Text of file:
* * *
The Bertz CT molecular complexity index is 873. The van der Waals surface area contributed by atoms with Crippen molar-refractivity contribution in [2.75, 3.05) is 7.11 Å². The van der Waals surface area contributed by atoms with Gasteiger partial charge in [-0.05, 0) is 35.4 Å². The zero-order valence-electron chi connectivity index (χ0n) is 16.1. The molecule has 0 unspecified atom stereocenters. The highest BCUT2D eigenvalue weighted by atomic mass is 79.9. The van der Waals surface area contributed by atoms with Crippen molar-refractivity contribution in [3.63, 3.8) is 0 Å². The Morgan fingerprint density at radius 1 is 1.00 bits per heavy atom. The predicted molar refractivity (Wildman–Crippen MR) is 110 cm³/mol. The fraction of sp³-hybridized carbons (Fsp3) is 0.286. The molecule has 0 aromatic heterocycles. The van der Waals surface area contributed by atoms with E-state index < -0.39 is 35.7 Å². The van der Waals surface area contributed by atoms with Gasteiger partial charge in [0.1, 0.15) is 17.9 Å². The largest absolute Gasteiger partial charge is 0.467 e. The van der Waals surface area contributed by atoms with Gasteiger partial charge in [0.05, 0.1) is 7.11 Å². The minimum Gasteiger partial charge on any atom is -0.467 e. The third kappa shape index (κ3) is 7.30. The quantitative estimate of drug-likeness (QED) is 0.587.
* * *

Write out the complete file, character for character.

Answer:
The Bertz CT molecular complexity index is 873. The van der Waals surface area contributed by atoms with Crippen molar-refractivity contribution in [2.75, 3.05) is 7.11 Å². The van der Waals surface area contributed by atoms with Gasteiger partial charge in [-0.05, 0) is 35.4 Å². The zero-order valence-electron chi connectivity index (χ0n) is 16.1. The molecule has 0 unspecified atom stereocenters. The highest BCUT2D eigenvalue weighted by atomic mass is 79.9. The van der Waals surface area contributed by atoms with Crippen molar-refractivity contribution in [3.63, 3.8) is 0 Å². The Morgan fingerprint density at radius 1 is 1.00 bits per heavy atom. The predicted molar refractivity (Wildman–Crippen MR) is 110 cm³/mol. The fraction of sp³-hybridized carbons (Fsp3) is 0.286. The molecule has 0 aromatic heterocycles. The van der Waals surface area contributed by atoms with E-state index < -0.39 is 35.7 Å². The van der Waals surface area contributed by atoms with Gasteiger partial charge in [0.1, 0.15) is 17.9 Å². The largest absolute Gasteiger partial charge is 0.467 e. The van der Waals surface area contributed by atoms with Gasteiger partial charge in [0.05, 0.1) is 7.11 Å². The minimum Gasteiger partial charge on any atom is -0.467 e. The third kappa shape index (κ3) is 7.30. The quantitative estimate of drug-likeness (QED) is 0.587.